Thought I would make it easy on my fellow startup and VC folks.
Here is the capital section from the CFE report:
Recommendation 3.3: Catalyse the private sector to provide more growth capital
102. For enterprises based here to scale up, more smart and patient growth capital — long-term capital which brings along ideas and expertise — is needed. We should encourage a variety of private sector funding sources, including banks, VC funds and PE funds. Where appropriate, the Government can partner these funds to invest for growth.
I like the long-term and patient capital. I think Singapore has done an amazing job getting the scene going over the years with the easier early capital and all the matching. As Singapore grows up the capital also needs to grow up.
a. Enhance the financing ecosystem for the next generation of startups. The VC ecosystem should be further strengthened through a simpler regulatory framework for VC firms. Crowd funding should be facilitated as an alternative source of financing. We should widen the network of angel investors in Singapore to offer startups a more diverse support structure, and the possibility of syndicated deals.
I am not sure if crowdsourcing is the answer but no harm in trying. Good to see, and I know where that one came from, an emphasis on the angel networks and there importance in the ecosystem. Angels providing capital and experience is a big thing. Good to also see the call out on making it somewhat easier on the VC when it comes to regulations.
b. Increase supply of financing for Singapore-based firms. The Government should consider how to encourage PE players to invest more growth capital into Singapore-based firms looking to regionalise. Loans remain a key financing channel for SMEs. We should review the regulatory framework for finance companies to enhance their role as SME lenders.
Reading between the lines here. Seed and series A have a lot of capital and are deploying more than ever. B and C and exit is hard. So for Singapore to make a mark the Singaporean startups will need to go big and in order to do that they will need more capital. For the bigger goals to be realized – the reality is we don’t have enough capital.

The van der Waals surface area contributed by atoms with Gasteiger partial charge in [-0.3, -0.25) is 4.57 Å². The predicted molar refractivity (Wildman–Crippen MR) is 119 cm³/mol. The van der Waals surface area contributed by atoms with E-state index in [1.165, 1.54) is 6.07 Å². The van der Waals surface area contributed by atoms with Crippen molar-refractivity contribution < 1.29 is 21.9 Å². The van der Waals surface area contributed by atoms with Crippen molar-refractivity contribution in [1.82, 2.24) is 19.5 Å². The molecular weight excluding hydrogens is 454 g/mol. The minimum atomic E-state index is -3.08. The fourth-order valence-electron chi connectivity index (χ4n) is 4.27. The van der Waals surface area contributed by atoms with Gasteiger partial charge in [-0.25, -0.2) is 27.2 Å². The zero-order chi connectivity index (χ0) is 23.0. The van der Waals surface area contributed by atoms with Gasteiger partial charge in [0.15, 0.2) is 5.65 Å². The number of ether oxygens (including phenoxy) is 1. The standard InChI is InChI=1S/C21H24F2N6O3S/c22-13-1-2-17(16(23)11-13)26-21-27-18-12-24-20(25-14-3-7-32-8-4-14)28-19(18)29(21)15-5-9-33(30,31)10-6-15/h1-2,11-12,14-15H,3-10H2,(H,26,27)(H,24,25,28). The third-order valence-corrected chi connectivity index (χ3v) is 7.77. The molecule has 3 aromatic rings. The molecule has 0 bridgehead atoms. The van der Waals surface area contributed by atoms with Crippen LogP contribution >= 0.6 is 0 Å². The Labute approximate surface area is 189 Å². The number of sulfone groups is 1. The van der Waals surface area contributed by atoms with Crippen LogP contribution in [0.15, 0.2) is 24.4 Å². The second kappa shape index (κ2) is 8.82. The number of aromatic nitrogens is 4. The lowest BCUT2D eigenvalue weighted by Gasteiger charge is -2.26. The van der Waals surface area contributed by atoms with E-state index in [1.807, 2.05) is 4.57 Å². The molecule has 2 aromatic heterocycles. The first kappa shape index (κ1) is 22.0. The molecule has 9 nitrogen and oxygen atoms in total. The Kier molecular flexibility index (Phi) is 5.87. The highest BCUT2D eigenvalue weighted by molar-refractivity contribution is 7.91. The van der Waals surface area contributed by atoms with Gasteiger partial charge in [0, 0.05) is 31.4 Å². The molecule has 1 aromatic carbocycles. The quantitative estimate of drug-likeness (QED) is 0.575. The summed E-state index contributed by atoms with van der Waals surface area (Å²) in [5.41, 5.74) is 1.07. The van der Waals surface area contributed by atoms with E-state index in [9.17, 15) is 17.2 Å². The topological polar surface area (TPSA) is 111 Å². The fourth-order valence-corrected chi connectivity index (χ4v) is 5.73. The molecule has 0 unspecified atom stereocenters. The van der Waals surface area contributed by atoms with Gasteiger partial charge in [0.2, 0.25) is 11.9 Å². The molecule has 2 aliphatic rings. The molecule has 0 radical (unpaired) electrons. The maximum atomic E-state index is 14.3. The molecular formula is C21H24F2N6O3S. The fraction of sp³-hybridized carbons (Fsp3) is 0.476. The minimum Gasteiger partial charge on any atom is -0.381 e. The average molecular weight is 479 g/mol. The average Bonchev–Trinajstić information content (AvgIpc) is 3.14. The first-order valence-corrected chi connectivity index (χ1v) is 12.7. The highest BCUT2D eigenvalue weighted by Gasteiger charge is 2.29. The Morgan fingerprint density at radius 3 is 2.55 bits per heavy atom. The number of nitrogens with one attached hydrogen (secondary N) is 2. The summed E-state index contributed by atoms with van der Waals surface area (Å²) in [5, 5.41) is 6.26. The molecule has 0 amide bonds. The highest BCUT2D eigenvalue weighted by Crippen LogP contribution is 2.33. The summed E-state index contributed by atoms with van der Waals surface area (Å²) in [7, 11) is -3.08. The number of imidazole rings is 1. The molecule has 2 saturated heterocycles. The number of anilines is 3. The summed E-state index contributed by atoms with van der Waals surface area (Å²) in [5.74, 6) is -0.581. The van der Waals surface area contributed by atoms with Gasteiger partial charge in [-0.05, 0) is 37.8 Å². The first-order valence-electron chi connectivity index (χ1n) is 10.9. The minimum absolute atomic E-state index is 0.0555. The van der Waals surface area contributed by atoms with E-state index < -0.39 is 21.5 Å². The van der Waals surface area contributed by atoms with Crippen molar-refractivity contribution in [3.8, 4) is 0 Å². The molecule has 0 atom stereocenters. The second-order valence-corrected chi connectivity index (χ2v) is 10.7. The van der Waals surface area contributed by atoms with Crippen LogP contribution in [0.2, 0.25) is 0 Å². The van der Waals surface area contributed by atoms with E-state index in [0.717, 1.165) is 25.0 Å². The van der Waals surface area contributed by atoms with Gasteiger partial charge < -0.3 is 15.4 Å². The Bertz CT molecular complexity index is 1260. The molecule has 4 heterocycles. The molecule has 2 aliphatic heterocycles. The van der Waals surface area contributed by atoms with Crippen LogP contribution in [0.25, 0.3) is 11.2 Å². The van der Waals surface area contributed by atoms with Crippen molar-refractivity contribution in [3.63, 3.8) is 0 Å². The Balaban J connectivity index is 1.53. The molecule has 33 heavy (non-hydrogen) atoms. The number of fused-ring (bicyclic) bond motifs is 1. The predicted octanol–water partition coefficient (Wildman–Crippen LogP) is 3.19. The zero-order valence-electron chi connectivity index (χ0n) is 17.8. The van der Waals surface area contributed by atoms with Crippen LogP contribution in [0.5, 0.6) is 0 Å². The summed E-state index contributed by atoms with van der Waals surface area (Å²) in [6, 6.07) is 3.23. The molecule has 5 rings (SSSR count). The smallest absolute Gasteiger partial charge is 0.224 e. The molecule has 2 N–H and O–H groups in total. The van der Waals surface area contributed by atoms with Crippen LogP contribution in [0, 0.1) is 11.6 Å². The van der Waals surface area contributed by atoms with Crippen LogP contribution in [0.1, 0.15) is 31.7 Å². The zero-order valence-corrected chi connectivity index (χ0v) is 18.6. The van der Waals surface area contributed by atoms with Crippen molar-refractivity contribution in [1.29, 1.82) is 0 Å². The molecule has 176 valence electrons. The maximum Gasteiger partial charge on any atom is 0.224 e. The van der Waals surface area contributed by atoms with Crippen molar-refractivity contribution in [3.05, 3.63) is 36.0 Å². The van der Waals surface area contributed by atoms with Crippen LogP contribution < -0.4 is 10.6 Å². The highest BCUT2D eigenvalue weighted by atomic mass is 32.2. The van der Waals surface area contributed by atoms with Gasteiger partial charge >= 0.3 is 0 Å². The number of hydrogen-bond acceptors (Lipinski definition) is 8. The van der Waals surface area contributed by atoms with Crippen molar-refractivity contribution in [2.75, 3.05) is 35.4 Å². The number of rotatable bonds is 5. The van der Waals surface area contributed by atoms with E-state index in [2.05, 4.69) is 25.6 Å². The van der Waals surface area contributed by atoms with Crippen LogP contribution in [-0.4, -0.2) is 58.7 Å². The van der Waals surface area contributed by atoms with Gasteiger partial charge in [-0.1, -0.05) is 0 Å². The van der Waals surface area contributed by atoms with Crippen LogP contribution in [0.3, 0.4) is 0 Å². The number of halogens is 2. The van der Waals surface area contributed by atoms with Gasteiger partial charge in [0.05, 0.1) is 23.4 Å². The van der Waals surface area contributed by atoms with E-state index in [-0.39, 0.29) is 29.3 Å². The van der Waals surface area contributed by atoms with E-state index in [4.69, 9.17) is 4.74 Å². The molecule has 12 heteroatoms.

c. Enhance the financial market infrastructure to facilitate sourcing of deals between Asian enterprises and investors. For unlisted companies, the Government should facilitate the creation of a private market platform to enable Asian enterprises to access financing from a wider network of investors. For listed companies, the Government should permit dual class share (DCS) structures while instituting appropriate safeguards to promote market transparency and mitigate governance risks. DCS listings are increasingly being considered, for example, in industries such as information technology and life sciences. DCS should be permitted for companies seeking a listing on the Singapore Exchange (SGX) while instituting appropriate safeguards to promote market transparency and mitigate governance risks.
Need even more capital but also need exits to pay it back. As Singapore continues to grow it would make sense to use the SGX to help with these issues.
d. Strengthen access to cross-border project financing for Singapore-based enterprises that are expanding overseas. The Government should build on the ESC’s efforts, such as Clifford Capital, to address long-standing challenges in cross-border project financing for infrastructure projects while ensuring that risk decisions remain in the hands of the private sector. This is for areas where there are clear gaps in market financing, such as project financing in emerging markets, and for Singapore-based small and medium infrastructure enterprises. We should also deepen our capabilities in the provision of critical supporting services, to strengthen Singapore’s competitive advantage as a regional hub for the infrastructure cluster.
Singapore has the talent and know-how to help other major cities. If this is going to get bigger, more capital is needed for specific cases. Clifford Capital is an example of the goverment putting money to work to aid in the late stage and for growth capital to expand.